No one doubted that he was telling the truth, particularly after Mirza happened to brush the arm of a British Indian army officer while he was strolling on the deck. The officer turned fiercely on the Muslim and in language heavily laced with swear-words, cursed him for daring to approach that close to a white man.
Mirza backed away, bowing and apologising in the servile manner the arrogant Englishman expected. As he did so, a faint smile played across his face: Richard Burton was congratulating himself, for his disguise as Mirza had not only fooled the Muslims, it had fooled one of his own countrymen.
Burton was so convincing as Mirza Abdullah that no one guessed his true identity on the crowded vessel that took Muslim pilgrims across the Red Sea, nor on the long caravan trail across the Arabian desert. In September, 1853, Burton even managed to penetrate safely into the holiest of all Muslim places, the “Daaba” (Sanctuary) in Mecca. He prostrated himself in the Muslim manner, intoned the appropriate prayers, then bent down to kiss the holy Black Stone in the south-east corner of the Sanctuary.
Burton’s “performance” was so flawless that none of the ecstatic pilgrims who hemmed him in on all sides suspected that an “unbeliever” was in their midst. Had Burton made the slightest mistake, the knives would soon have been unsheathed and, like too many Europeans before him, Richard Burton would have been slashed to death.
By the end of September, Burton was back in Egypt and his most daring adventure was over. When his book on the experience, “Pilgrimage to Al-Medinah and Mecca”, was published, readers were thrilled at the picture he painted of the strange, exotic and in many ways savage world of the Muslims. To adventure-mad Victorians, it was as if the “Arabian Nights” had come true.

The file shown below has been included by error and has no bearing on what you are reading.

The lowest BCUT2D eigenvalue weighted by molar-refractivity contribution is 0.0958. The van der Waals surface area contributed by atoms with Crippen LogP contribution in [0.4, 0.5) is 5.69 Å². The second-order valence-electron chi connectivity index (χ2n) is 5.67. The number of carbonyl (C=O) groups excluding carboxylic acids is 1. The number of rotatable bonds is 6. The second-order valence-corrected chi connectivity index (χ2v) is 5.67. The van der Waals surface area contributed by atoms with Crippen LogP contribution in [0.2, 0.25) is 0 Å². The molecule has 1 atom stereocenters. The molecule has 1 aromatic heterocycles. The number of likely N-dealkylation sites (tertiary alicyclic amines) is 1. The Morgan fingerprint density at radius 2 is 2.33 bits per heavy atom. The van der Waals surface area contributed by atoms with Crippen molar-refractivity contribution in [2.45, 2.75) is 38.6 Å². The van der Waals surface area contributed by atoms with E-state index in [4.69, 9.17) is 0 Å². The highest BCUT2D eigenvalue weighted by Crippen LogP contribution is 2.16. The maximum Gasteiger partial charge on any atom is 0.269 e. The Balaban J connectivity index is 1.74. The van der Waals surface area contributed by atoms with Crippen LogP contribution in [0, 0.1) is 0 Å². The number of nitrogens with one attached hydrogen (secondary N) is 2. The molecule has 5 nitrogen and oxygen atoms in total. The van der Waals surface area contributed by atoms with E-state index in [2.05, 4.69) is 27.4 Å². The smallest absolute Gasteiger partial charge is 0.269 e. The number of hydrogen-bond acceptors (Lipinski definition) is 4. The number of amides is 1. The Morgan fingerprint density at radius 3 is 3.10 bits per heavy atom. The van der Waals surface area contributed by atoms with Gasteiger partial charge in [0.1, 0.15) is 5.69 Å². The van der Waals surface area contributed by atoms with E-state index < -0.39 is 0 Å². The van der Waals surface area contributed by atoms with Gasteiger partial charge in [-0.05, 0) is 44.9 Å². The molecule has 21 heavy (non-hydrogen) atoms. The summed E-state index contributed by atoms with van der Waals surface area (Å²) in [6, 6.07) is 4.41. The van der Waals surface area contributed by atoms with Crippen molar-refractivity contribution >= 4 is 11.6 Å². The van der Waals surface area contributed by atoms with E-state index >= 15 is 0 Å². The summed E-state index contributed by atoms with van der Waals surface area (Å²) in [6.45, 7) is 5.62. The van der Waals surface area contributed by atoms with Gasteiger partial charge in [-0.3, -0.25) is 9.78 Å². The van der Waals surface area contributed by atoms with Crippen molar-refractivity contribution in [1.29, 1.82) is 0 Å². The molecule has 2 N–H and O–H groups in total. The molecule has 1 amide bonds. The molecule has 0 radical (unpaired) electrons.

However, by the time the book appeared in 1855, Burton had completed another exploit – exploring the dangerous deserts of Somalia, in north-east Africa. He was so thirsty for adventure that once an expedition had ended, his only interest lay in the next one. This was why his life was so chock-full of hectic activity.
After Arabia and Somalia, Burton searched for the source of the Nile and discovered Lake Tanganyika (1856-9), explored Dahomey, the Gold Coast and Nigeria (1861-4), served as British consul in Brazil, Syria and Italy, revisited India (1875-6) and for four years, until 1880, prospected for gold near the Red Sea.
By this time, Burton was nearly sixty, an advanced age for the time, and an age when most people had settled down to a quiet, uneventful life. Richard Burton never settled down: his wanderlust burned on to the end. When he died in Trieste in 1890, he had just returned from a tour of Europe, and was already planning his next trip – to Greece and Turkey.
Burton’s wife, Isabel, brought his body back to England and had him buried in the most appropriate tomb this compulsive wanderer could possibly have had. It was a marble and copper replica of the tent which wandering nomads used in the deserts of Arabia.